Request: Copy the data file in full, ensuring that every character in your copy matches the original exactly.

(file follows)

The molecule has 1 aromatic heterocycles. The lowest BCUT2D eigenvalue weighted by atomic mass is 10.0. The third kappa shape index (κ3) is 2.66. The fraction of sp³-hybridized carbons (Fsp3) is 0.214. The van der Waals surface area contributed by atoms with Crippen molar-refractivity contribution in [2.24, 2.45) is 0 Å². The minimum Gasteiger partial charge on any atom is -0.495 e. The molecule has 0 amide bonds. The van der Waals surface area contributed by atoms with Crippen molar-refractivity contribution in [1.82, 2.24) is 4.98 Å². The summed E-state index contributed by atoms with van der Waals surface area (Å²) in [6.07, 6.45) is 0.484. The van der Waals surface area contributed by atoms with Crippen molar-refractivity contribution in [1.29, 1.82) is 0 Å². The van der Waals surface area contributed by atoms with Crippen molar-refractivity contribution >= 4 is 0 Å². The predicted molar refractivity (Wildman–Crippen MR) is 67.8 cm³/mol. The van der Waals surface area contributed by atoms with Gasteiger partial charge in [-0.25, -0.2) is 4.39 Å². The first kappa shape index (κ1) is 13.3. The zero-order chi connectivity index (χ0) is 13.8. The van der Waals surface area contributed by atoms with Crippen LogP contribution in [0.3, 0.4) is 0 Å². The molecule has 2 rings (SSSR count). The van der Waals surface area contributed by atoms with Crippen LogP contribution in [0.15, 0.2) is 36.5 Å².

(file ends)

The molecule has 1 aromatic heterocycles. The lowest BCUT2D eigenvalue weighted by atomic mass is 10.0. The third kappa shape index (κ3) is 2.66. The fraction of sp³-hybridized carbons (Fsp3) is 0.214. The van der Waals surface area contributed by atoms with Crippen molar-refractivity contribution in [2.24, 2.45) is 0 Å². The minimum Gasteiger partial charge on any atom is -0.495 e. The molecule has 0 amide bonds. The van der Waals surface area contributed by atoms with Crippen molar-refractivity contribution in [1.82, 2.24) is 4.98 Å². The summed E-state index contributed by atoms with van der Waals surface area (Å²) in [6.07, 6.45) is 0.484. The van der Waals surface area contributed by atoms with Crippen molar-refractivity contribution in [1.29, 1.82) is 0 Å². The van der Waals surface area contributed by atoms with Crippen molar-refractivity contribution >= 4 is 0 Å². The predicted molar refractivity (Wildman–Crippen MR) is 67.8 cm³/mol. The van der Waals surface area contributed by atoms with Gasteiger partial charge in [-0.25, -0.2) is 4.39 Å². The first kappa shape index (κ1) is 13.3. The zero-order chi connectivity index (χ0) is 13.8. The van der Waals surface area contributed by atoms with Crippen LogP contribution in [0.3, 0.4) is 0 Å². The molecule has 2 rings (SSSR count). The van der Waals surface area contributed by atoms with Crippen LogP contribution in [0.15, 0.2) is 36.5 Å².